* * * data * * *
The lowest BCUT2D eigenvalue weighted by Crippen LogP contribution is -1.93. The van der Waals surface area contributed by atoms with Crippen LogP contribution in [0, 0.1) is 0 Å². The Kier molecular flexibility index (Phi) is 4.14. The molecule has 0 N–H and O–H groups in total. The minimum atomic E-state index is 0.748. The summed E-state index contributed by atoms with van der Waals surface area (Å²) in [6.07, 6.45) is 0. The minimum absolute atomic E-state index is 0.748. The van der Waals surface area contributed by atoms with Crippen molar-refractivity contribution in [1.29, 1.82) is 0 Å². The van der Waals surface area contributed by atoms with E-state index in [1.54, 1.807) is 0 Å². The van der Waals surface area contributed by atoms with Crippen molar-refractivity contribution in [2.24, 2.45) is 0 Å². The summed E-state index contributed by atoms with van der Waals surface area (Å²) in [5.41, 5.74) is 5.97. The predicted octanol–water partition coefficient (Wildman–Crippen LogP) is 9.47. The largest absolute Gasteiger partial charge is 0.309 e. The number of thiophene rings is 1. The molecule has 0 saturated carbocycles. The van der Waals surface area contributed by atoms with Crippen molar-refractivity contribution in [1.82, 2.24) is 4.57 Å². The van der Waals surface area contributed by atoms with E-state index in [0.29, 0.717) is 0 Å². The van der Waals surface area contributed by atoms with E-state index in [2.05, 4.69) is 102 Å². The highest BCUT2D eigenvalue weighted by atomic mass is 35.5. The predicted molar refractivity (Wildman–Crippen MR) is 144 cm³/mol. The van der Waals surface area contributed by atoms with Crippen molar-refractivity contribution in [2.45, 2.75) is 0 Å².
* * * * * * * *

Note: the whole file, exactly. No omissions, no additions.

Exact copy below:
The lowest BCUT2D eigenvalue weighted by Crippen LogP contribution is -1.93. The van der Waals surface area contributed by atoms with Crippen LogP contribution in [0, 0.1) is 0 Å². The Kier molecular flexibility index (Phi) is 4.14. The molecule has 0 N–H and O–H groups in total. The minimum atomic E-state index is 0.748. The summed E-state index contributed by atoms with van der Waals surface area (Å²) in [6.07, 6.45) is 0. The minimum absolute atomic E-state index is 0.748. The van der Waals surface area contributed by atoms with Crippen molar-refractivity contribution in [1.29, 1.82) is 0 Å². The van der Waals surface area contributed by atoms with E-state index in [1.54, 1.807) is 0 Å². The van der Waals surface area contributed by atoms with Crippen molar-refractivity contribution in [2.24, 2.45) is 0 Å². The summed E-state index contributed by atoms with van der Waals surface area (Å²) in [5.41, 5.74) is 5.97. The predicted octanol–water partition coefficient (Wildman–Crippen LogP) is 9.47. The largest absolute Gasteiger partial charge is 0.309 e. The number of thiophene rings is 1. The molecule has 0 saturated carbocycles. The van der Waals surface area contributed by atoms with Crippen molar-refractivity contribution in [1.82, 2.24) is 4.57 Å². The van der Waals surface area contributed by atoms with E-state index in [0.29, 0.717) is 0 Å². The van der Waals surface area contributed by atoms with E-state index in [2.05, 4.69) is 102 Å². The highest BCUT2D eigenvalue weighted by atomic mass is 35.5. The predicted molar refractivity (Wildman–Crippen MR) is 144 cm³/mol. The van der Waals surface area contributed by atoms with Crippen molar-refractivity contribution in [2.45, 2.75) is 0 Å².